Because many cell types are known to expend energy to promote cytoplasmic streaming, (e.g. Sugi, 2003) it is tempting to assume that fluid convection is a universally desirable phenomenon. When a muscle fiber shortens and lengthens while maintaining constant volume, its cross-sectional area would be expected to increase and then decline in cyclic fashion. While this occurs, the distances between actin and myosin filaments would remain constant, but as fiber cross-sectional area increases and declines, water molecules might undergo cycles of radial displacement and replacement. The exact nature of these water movements may be difficult to predict at the small spatial scales,low Reynolds numbers, muscle strains and operating frequencies involved. However, this raises the possibility that, in addition to their random,diffusive walks through the sarcoplasm, enzyme molecules may be subjected to convective movement. That convection may be unimportant in muscles might be suggested by that lack of effect of muscle contractions on myoglobin diffusion(Papadopoulos et al., 1995). Nevertheless, given the idea that close proximity might be necessary between enzymes operating at high rates and at low substrate concentrations, the disruption of such associations by convective movement may provide another explanation for why anchoring to intracellular sites, as well as to other enzymes, may be required for flies to fly.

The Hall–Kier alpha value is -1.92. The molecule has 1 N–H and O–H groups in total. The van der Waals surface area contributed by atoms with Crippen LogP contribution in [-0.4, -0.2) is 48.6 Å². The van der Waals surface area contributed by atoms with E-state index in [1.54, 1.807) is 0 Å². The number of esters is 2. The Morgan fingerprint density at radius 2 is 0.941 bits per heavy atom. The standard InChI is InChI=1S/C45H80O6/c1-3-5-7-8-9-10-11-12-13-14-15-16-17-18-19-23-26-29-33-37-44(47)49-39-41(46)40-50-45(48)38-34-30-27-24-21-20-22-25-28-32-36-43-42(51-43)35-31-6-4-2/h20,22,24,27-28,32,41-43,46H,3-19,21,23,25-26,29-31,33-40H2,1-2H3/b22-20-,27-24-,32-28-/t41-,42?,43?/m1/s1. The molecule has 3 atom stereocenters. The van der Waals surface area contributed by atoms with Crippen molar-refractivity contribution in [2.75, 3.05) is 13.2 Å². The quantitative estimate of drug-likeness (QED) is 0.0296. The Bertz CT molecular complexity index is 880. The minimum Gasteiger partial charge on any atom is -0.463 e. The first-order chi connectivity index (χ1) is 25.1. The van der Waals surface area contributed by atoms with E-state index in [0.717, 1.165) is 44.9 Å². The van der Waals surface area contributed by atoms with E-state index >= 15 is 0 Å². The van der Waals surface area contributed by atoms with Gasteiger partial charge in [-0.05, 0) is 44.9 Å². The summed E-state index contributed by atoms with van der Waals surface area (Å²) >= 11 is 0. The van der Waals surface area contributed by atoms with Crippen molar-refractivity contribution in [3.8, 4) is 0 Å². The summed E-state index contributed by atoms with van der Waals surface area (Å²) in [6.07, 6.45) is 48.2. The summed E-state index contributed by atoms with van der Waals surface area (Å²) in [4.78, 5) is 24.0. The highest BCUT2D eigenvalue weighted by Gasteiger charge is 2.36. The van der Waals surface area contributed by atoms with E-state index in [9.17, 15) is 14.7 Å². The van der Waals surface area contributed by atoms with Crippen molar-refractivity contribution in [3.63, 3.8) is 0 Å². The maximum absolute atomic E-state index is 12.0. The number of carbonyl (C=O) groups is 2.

Interspecific variation is interesting and important